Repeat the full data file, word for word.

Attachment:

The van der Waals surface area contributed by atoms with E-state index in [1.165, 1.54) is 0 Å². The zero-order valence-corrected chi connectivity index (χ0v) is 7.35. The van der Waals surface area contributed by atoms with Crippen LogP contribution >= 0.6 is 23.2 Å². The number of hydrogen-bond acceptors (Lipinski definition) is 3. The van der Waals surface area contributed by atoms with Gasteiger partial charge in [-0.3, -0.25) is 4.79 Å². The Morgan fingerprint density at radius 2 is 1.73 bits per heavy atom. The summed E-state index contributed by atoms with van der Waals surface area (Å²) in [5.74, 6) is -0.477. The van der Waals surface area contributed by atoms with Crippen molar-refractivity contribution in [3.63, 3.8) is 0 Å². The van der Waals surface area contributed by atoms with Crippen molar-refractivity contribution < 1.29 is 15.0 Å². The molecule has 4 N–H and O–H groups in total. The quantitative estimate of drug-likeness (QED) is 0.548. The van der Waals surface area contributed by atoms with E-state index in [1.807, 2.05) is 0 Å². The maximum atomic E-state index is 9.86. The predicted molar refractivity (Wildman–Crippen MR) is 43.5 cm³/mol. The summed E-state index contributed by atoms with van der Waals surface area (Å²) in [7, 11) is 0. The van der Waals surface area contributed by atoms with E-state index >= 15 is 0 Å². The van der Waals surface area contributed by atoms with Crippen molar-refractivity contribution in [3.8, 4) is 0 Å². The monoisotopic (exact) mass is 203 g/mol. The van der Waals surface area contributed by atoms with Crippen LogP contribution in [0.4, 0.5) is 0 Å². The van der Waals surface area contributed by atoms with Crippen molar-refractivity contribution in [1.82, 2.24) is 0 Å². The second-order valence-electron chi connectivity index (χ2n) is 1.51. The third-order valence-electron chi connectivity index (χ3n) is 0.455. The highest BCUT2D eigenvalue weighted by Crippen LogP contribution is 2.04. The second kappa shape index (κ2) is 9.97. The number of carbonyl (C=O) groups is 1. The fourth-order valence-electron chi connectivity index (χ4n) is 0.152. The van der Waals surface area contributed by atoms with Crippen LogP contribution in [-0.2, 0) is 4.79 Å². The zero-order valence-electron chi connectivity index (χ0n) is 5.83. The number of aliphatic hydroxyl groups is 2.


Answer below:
The van der Waals surface area contributed by atoms with E-state index in [1.165, 1.54) is 0 Å². The zero-order valence-corrected chi connectivity index (χ0v) is 7.35. The van der Waals surface area contributed by atoms with Crippen LogP contribution >= 0.6 is 23.2 Å². The number of hydrogen-bond acceptors (Lipinski definition) is 3. The van der Waals surface area contributed by atoms with Gasteiger partial charge in [-0.3, -0.25) is 4.79 Å². The Morgan fingerprint density at radius 2 is 1.73 bits per heavy atom. The summed E-state index contributed by atoms with van der Waals surface area (Å²) in [5.74, 6) is -0.477. The van der Waals surface area contributed by atoms with Crippen molar-refractivity contribution in [3.63, 3.8) is 0 Å². The van der Waals surface area contributed by atoms with Crippen molar-refractivity contribution < 1.29 is 15.0 Å². The molecule has 4 N–H and O–H groups in total. The quantitative estimate of drug-likeness (QED) is 0.548. The van der Waals surface area contributed by atoms with E-state index in [1.807, 2.05) is 0 Å². The maximum atomic E-state index is 9.86. The predicted molar refractivity (Wildman–Crippen MR) is 43.5 cm³/mol. The summed E-state index contributed by atoms with van der Waals surface area (Å²) in [7, 11) is 0. The van der Waals surface area contributed by atoms with E-state index >= 15 is 0 Å². The van der Waals surface area contributed by atoms with Crippen molar-refractivity contribution in [3.8, 4) is 0 Å². The monoisotopic (exact) mass is 203 g/mol. The van der Waals surface area contributed by atoms with Crippen LogP contribution in [0.4, 0.5) is 0 Å². The van der Waals surface area contributed by atoms with Crippen molar-refractivity contribution in [1.82, 2.24) is 0 Å². The second-order valence-electron chi connectivity index (χ2n) is 1.51. The third-order valence-electron chi connectivity index (χ3n) is 0.455. The highest BCUT2D eigenvalue weighted by Crippen LogP contribution is 2.04. The second kappa shape index (κ2) is 9.97. The number of carbonyl (C=O) groups is 1. The fourth-order valence-electron chi connectivity index (χ4n) is 0.152. The van der Waals surface area contributed by atoms with Crippen LogP contribution in [-0.2, 0) is 4.79 Å². The zero-order valence-electron chi connectivity index (χ0n) is 5.83. The number of aliphatic hydroxyl groups is 2.